Remark. Sometimes, statisticians drop the $$2 \pi e$$ part from the (16.10), because it does not affect any inferences, as long as one works only with Normal distribution. However, in general, it is not recommended to do (Burnham and Anderson, 2004), because this makes the comparison with other distributions impossible.

This function is useful because it simplifies some calculations and also demonstrates the condition, for which the likelihood is maximised: the first part on the right hand side of the formula does not depend on the parameters of the model, it is only the $$\log \hat{\sigma}^2$$ that does. So, the maximum of the concentrated log-likelihood (16.10) is obtained, when $$\hat{\sigma}^2$$ is minimised, implying the minimisation of MSE, which is the mechanism behind the “Ordinary Least Squares” (OLS from Section 10.1) estimation method. By doing this, we have just demonstrated that if we assume normality in the model, then the estimates of its parameters obtained via the maximisation of the likelihood coincide with the values obtained from OLS. So, why bother with MLE, when we have OLS?

First, the finding above holds for the Normal distribution only. If we assume a different distribution, we would get different estimates of parameters. In some cases, it might not be possible or reasonable to use OLS, but MLE would be a plausible option (for example, logistic, Poisson and any other non-standard model).

Second, the MLE of parameters have good statistical properties: they are consistent (Subsection 6.3.3) and efficient (Subsection 6.3.2). These properties hold almost universally for many likelihoods under very mild conditions. Note that the MLE of parameters are not necessarily unbiased (Subsection 6.3.1), but after estimating the model, one can de-bias some of them (for example, calculate the standard deviation of the error via division of the sum of squared errors by the number of degrees of freedom $$n-k$$ instead of $$n$$ as discussed in Section 11.2).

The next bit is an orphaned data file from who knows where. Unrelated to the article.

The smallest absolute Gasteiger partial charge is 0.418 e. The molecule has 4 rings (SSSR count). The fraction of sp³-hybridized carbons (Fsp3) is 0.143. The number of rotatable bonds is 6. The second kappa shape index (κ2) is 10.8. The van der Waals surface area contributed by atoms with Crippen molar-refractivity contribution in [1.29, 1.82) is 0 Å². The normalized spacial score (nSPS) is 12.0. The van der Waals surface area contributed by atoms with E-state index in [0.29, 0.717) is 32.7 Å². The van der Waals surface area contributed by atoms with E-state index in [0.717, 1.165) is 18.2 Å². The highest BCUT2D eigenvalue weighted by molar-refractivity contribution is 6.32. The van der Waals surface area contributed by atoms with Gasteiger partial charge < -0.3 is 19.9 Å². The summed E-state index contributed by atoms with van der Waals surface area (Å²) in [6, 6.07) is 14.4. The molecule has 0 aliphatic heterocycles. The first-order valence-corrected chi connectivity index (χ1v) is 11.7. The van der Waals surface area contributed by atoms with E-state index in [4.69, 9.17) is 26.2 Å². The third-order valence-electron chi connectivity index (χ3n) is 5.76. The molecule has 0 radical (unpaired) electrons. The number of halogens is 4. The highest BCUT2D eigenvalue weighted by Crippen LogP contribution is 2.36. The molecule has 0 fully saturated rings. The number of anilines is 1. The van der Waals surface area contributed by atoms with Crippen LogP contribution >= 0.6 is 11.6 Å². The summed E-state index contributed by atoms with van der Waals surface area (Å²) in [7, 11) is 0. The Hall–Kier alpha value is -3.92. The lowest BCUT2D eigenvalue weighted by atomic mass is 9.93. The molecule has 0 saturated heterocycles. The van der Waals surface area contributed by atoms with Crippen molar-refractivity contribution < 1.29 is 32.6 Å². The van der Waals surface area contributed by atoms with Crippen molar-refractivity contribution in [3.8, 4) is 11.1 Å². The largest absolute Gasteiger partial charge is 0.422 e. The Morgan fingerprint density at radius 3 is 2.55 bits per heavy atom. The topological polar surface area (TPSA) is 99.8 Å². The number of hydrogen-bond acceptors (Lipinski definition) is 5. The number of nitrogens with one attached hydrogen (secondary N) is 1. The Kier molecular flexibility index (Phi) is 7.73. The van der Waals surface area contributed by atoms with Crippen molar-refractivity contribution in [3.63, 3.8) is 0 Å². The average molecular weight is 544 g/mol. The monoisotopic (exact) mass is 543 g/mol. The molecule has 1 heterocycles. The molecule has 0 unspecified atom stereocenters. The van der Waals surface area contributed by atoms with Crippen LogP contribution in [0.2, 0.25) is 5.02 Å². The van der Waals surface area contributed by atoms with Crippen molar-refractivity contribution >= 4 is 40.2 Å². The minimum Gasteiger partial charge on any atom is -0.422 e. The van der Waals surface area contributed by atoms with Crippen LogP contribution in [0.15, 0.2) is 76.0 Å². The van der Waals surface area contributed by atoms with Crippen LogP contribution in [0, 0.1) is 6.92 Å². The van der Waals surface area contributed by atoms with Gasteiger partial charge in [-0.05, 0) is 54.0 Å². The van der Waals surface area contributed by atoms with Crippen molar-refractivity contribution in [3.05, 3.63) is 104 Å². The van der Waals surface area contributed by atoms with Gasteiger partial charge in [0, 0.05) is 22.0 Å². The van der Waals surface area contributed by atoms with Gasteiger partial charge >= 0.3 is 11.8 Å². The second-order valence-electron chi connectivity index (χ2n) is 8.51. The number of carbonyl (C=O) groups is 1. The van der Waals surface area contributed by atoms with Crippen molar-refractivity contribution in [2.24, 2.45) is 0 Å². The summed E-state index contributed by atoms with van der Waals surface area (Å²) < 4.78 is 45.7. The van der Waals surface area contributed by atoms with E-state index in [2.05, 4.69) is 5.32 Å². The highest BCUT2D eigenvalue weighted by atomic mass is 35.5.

Third, likelihood can be used for the model assessment, even when the standard statistics, such as $$R^2$$ or F-test are not available. We do not discuss these aspects in this textbook, but interested reader is directed to the topic of likelihood ratios.

Finally, likelihood permits the model selection (which will be discussed in Section ??) via information criteria. In general, this is not possible to do unless you assume a distribution and maximise the respective likelihood. In some statistical literature, you can notice that information criteria are calculated for the models estimated via OLS, but what the authors of such resources do not tell you is that there is still an assumption of normality behind this (see the link between OLS and MLE of Normal distribution above).

Note that the likelihood approach assumes that all parameters of the model are estimated, including location, scale, shape, shift of distribution etc. So typically it has more parameters to estimate than, for example, the OLS. This is discussed in some detail later in the Section 16.3.

### References

• Burnham, K.P., Anderson, D.R., 2004. Model Selection and Multimodel Inference.. Springer New York. https://doi.org/10.1007/b97636